In the end if you can imagine enough to write something interesting containing the thoughts of someone who isn’t you, you can also imagine what other people think of you after they read it.
With the earlier example of the fellow guest at the wedding in the church, if you take the easy route to this question “Isn’t it a beautiful church” and say “Yes. Very beautiful.” You may be (white) lying and if the conversation continues, if the person digs further this may be reveled and you will then become “dishonest”.
If you tell the truth, that churches, with their over use of gold and violent imagery remind you of all the oppression and thievery of religion, and make you question how anyone could ever consider celebrating a marriage in one, you will be considered rude and possibly insane. Even though the guest may not reply to that answer, you will not be able to block out the thoughts going through her head as they are portrayed in your own.
Let’s talk about Patricia Highsmith
Highsmith wrote about private people with secrets and she played with the attribute of power freely, moving it sharply between her subjects. The people with the most privacy were gifted the most power, and concurrently if the privacy was removed, the power slipped.
In the Talented Mr Ripley, Tom moves quickly through conditions of privacy, first he is living in an apartment with a man who he hopes won’t come home – as the offer comes to travel on the Greenfield account, he hopes this flat mate doesn’t come home before he leaves so he doesn’t have to tell him about his trip. This privacy gives his the advantage. He loses power sharply when he is caught playing in Dickie’s room and after he assumes Dickie’s identity, allowing him complete privacy for Tom, Tom becomes the most powerful character in the book.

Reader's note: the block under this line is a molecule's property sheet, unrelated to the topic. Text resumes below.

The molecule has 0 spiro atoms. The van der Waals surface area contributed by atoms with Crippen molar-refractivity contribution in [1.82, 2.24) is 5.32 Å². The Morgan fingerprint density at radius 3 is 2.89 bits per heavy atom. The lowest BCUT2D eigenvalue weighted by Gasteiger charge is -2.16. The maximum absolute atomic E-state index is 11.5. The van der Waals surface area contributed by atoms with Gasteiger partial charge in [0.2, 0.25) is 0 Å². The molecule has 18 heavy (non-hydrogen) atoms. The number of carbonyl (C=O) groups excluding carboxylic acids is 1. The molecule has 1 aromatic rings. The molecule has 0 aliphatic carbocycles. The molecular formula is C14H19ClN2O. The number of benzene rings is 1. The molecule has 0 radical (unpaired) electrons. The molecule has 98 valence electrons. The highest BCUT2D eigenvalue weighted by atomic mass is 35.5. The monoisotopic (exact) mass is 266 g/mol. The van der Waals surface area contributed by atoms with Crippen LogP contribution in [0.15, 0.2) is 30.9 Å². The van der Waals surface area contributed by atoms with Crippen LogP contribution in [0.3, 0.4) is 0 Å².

Similarly in Sweet Sickness, David has a beautiful house where he lives part-time as the character Neumeister, stalking and obsessing over Annabelle who is married to someone else. He is powerful enough to be able to rely on others not voicing their suspicions after her husband dies but once he tries to ‘come clean’, buys a house in his own name and have a relationship with Annabelle, he is open and vulnerable. Everything unravels.
So how can someone who writes mediate this gap between the Self and the outside world when the essence of creating something interesting requires that the self be exposed and privacy be abandoned and if this is so, how can one possibly write without absolute privacy?
If anyone knows the answer to this…
Better to write for yourself and have no public, than to write for the public and have no self – Cyril Connolly (1903 – 1974)
Good evening Lissa, I don’t know whether I can give you a satisfactory answer to your highly interesting last question, but I remember when we students of a literature course wanted to invite Patricia Highsmith to our class so that we could learn more about her books and herself she kindly refused to meet us! So it seems to me that, maybe, she much prefered to stay with her beloved cats, whom she could tell everything about all her ideas and secrets without any danger, than to risk giving away her thoughts to human beings, which might only have missundeerstood them. Despite keeping privacy she managed to make her books unputdownable! Very best regards Martina